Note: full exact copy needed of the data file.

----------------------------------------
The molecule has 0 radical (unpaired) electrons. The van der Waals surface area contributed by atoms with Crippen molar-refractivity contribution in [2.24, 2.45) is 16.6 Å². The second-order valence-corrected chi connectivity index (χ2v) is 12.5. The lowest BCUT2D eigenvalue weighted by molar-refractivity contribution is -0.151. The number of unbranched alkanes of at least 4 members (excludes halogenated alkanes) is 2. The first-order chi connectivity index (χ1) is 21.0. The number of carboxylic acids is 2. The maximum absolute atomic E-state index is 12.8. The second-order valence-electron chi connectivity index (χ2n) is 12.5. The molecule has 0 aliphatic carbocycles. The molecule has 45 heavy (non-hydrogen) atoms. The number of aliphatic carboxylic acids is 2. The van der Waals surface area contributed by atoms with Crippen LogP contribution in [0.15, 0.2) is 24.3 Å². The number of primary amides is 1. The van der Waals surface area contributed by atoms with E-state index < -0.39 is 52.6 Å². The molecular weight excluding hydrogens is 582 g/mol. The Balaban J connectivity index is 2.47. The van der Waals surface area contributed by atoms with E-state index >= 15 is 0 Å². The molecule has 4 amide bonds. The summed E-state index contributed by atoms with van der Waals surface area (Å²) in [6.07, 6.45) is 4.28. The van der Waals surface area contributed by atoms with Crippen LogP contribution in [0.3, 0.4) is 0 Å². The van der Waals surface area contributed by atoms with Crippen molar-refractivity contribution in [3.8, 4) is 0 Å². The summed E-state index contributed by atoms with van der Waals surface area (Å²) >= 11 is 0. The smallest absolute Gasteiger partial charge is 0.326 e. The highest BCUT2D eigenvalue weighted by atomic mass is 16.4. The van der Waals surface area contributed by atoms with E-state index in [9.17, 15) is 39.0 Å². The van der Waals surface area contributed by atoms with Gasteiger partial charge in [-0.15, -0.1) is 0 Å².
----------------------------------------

The molecule has 0 radical (unpaired) electrons. The van der Waals surface area contributed by atoms with Crippen molar-refractivity contribution in [2.24, 2.45) is 16.6 Å². The second-order valence-corrected chi connectivity index (χ2v) is 12.5. The lowest BCUT2D eigenvalue weighted by molar-refractivity contribution is -0.151. The number of unbranched alkanes of at least 4 members (excludes halogenated alkanes) is 2. The first-order chi connectivity index (χ1) is 21.0. The number of carboxylic acids is 2. The maximum absolute atomic E-state index is 12.8. The second-order valence-electron chi connectivity index (χ2n) is 12.5. The molecule has 0 aliphatic carbocycles. The molecule has 45 heavy (non-hydrogen) atoms. The number of aliphatic carboxylic acids is 2. The van der Waals surface area contributed by atoms with Crippen LogP contribution in [0.15, 0.2) is 24.3 Å². The number of primary amides is 1. The van der Waals surface area contributed by atoms with E-state index < -0.39 is 52.6 Å². The molecular weight excluding hydrogens is 582 g/mol. The Balaban J connectivity index is 2.47. The van der Waals surface area contributed by atoms with E-state index >= 15 is 0 Å². The molecule has 4 amide bonds. The summed E-state index contributed by atoms with van der Waals surface area (Å²) in [6.07, 6.45) is 4.28. The van der Waals surface area contributed by atoms with Crippen LogP contribution in [0.3, 0.4) is 0 Å². The van der Waals surface area contributed by atoms with Crippen molar-refractivity contribution in [3.8, 4) is 0 Å². The summed E-state index contributed by atoms with van der Waals surface area (Å²) >= 11 is 0. The smallest absolute Gasteiger partial charge is 0.326 e. The highest BCUT2D eigenvalue weighted by atomic mass is 16.4. The van der Waals surface area contributed by atoms with E-state index in [9.17, 15) is 39.0 Å². The van der Waals surface area contributed by atoms with Gasteiger partial charge in [-0.15, -0.1) is 0 Å².